AmfAR grants $2 million to take HIV research in new directions

Posted on 26 Jan 2016 at 11:26am

image001AmfAR, one of the oldest and largest foundations supporting AIDS research, has awarded $2 million in grants in its latest drive to find a cure by 2020. The grants are part of a $100 million initiative to find the scientific basis for a cure by the end of the decade.

The awards went to David Weitz, a Harvard physicist, and Alexander Zelikin, a Danish bioengineer and polymer chemist. Together, they will work on eradicating the viral reservoir that is considered the principal barrier to curing HIV.

The grants were aimed specifically at recruiting the expertise of scientists working outside the field of HIV in areas that could directly inform efforts to cure HIV.

“Research to find a cure for AIDS has evolved from a process of discovery to a challenge of technology,” said amfAR CEO Kevin Robert Frost. “And recent technological advances have brought with them some exciting opportunities for the cross-pollination of ideas and for adapting cutting-edge technologies to the field of HIV cure research.”

A researcher who will be working with Weitz is an expert in the field of microfluidics, which has already revolutionized a wide array of scientific fields. He has developed a technique that uses fluid mechanics to specifically isolate the most effective killer T cells from those that are less potent.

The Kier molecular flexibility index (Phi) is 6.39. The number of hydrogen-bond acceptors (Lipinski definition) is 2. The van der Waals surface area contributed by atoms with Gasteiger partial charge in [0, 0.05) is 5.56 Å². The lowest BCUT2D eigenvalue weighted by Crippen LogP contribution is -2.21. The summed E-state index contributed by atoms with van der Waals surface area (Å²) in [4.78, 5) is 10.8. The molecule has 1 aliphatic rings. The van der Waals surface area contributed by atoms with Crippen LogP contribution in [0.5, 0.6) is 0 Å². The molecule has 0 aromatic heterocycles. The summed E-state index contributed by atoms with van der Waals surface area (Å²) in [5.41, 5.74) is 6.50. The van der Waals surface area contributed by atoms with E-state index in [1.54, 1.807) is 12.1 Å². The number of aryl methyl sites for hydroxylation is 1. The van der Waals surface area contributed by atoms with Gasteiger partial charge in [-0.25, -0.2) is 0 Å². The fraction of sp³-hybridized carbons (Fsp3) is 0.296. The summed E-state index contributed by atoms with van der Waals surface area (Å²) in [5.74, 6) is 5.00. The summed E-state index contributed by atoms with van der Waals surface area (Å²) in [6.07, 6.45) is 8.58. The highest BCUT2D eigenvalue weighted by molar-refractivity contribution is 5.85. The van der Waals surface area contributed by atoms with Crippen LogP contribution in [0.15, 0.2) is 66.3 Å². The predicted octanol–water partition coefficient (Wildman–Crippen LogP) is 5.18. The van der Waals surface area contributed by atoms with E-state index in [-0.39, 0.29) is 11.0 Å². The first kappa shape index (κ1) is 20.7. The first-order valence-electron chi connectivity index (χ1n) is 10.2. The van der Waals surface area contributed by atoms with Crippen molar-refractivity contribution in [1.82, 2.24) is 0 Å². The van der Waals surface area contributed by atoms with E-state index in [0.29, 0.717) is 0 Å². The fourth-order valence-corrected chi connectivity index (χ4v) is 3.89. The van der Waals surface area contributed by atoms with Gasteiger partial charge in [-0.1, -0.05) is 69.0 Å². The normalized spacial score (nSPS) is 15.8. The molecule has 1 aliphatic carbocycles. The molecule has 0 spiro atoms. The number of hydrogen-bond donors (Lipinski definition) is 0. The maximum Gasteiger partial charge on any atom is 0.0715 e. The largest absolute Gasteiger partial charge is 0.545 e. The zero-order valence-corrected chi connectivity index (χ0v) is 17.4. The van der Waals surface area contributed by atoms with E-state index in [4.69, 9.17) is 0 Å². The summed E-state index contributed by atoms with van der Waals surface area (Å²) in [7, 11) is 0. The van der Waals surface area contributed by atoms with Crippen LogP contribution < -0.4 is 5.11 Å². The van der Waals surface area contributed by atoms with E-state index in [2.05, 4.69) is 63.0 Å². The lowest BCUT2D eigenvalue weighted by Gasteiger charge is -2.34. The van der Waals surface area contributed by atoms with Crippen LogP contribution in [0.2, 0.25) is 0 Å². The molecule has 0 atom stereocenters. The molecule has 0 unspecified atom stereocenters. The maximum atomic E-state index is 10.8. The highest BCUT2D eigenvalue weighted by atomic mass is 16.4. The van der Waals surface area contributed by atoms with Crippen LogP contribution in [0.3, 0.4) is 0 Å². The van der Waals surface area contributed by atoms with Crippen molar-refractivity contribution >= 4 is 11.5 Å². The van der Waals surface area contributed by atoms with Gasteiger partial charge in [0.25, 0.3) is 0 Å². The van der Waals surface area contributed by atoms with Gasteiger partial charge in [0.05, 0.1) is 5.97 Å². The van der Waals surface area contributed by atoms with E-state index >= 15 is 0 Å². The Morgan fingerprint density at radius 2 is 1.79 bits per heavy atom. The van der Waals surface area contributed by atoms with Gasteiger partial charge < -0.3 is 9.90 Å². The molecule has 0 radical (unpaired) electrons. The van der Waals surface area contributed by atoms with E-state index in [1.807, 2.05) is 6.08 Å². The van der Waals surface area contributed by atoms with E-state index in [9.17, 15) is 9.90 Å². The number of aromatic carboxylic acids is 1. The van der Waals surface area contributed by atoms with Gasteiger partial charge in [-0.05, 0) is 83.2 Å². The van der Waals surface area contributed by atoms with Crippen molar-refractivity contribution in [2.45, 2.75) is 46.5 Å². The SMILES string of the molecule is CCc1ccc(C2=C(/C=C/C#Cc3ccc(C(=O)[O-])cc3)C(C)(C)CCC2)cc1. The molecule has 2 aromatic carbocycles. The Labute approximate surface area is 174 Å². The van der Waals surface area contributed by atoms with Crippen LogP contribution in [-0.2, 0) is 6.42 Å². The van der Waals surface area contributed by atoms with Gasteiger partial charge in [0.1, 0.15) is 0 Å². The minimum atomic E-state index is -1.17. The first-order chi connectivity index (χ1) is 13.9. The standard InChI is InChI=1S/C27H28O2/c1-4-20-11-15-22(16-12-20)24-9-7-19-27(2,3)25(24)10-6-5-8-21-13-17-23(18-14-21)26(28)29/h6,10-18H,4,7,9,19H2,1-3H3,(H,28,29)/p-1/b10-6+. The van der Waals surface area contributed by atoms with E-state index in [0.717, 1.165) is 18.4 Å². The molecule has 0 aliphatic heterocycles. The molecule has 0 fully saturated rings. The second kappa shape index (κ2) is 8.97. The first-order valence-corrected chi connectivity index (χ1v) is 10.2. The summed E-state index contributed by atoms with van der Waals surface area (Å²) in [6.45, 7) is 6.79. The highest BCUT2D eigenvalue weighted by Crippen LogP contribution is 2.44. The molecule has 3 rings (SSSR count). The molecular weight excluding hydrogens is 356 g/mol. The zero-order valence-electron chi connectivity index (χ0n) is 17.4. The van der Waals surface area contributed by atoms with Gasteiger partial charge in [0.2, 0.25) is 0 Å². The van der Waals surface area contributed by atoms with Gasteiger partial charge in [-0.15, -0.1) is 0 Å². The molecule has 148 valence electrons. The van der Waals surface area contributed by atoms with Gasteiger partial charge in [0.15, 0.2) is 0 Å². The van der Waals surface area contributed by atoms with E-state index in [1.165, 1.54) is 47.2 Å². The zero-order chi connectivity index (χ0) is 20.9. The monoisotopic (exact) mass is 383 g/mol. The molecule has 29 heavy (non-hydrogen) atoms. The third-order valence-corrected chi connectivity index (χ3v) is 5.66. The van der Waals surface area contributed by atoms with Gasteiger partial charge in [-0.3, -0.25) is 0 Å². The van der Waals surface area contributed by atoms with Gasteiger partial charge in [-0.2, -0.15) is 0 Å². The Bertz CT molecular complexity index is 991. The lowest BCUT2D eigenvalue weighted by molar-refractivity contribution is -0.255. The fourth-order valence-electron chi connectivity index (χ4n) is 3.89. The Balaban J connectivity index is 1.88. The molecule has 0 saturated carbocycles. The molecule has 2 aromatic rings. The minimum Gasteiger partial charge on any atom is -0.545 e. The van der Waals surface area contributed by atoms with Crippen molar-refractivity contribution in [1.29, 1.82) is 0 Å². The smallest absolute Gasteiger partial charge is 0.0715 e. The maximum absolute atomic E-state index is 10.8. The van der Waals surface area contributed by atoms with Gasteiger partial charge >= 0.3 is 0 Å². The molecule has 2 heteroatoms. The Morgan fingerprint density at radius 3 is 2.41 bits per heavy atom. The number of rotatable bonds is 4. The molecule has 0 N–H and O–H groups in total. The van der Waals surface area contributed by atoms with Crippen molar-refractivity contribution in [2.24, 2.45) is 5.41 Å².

He proposes to isolate these cells from patient samples, clone them in a petri dish and test whether the re-injection of these killer cells can lead to a functional cure of HIV.

Zelikin is an expert in prodrugs — temporarily inactive drugs that become active only when instructed by a second stimulus — which he plans to use to eliminate the HIV reservoir. The project will design a two-component cocktail. One prodrug will be developed to gently reawaken the latent HIV using a drug that has shown to be effective in patients. The second prodrug will be designed to specifically initiate the killing of virally infected cells. Acting in tandem, the two prodrugs administered together are poised to specifically activate the latent viral reservoir and kill the cells harboring HIV.

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